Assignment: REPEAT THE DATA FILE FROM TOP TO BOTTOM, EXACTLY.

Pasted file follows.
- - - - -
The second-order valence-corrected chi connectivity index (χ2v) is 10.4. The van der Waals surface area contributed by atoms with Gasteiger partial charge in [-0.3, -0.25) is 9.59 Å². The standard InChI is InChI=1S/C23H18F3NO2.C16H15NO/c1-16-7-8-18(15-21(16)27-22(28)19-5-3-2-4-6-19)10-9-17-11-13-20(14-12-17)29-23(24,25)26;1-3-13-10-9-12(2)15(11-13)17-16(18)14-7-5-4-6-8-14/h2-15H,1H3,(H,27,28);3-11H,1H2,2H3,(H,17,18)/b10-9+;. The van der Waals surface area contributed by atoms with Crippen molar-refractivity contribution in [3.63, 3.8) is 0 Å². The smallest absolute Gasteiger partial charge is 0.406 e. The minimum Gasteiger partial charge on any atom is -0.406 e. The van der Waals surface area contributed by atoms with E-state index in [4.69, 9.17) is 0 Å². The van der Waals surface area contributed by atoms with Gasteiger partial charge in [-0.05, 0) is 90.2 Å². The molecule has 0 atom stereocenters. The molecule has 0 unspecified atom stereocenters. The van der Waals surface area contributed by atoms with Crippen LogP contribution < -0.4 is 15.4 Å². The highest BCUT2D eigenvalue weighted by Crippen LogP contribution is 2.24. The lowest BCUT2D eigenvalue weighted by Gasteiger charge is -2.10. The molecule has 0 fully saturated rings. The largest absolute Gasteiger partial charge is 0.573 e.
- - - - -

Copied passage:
The second-order valence-corrected chi connectivity index (χ2v) is 10.4. The van der Waals surface area contributed by atoms with Gasteiger partial charge in [-0.3, -0.25) is 9.59 Å². The standard InChI is InChI=1S/C23H18F3NO2.C16H15NO/c1-16-7-8-18(15-21(16)27-22(28)19-5-3-2-4-6-19)10-9-17-11-13-20(14-12-17)29-23(24,25)26;1-3-13-10-9-12(2)15(11-13)17-16(18)14-7-5-4-6-8-14/h2-15H,1H3,(H,27,28);3-11H,1H2,2H3,(H,17,18)/b10-9+;. The van der Waals surface area contributed by atoms with Crippen molar-refractivity contribution in [3.63, 3.8) is 0 Å². The smallest absolute Gasteiger partial charge is 0.406 e. The minimum Gasteiger partial charge on any atom is -0.406 e. The van der Waals surface area contributed by atoms with E-state index in [4.69, 9.17) is 0 Å². The van der Waals surface area contributed by atoms with Gasteiger partial charge in [-0.05, 0) is 90.2 Å². The molecule has 0 atom stereocenters. The molecule has 0 unspecified atom stereocenters. The van der Waals surface area contributed by atoms with Crippen LogP contribution < -0.4 is 15.4 Å². The highest BCUT2D eigenvalue weighted by Crippen LogP contribution is 2.24. The lowest BCUT2D eigenvalue weighted by Gasteiger charge is -2.10. The molecule has 0 fully saturated rings. The largest absolute Gasteiger partial charge is 0.573 e.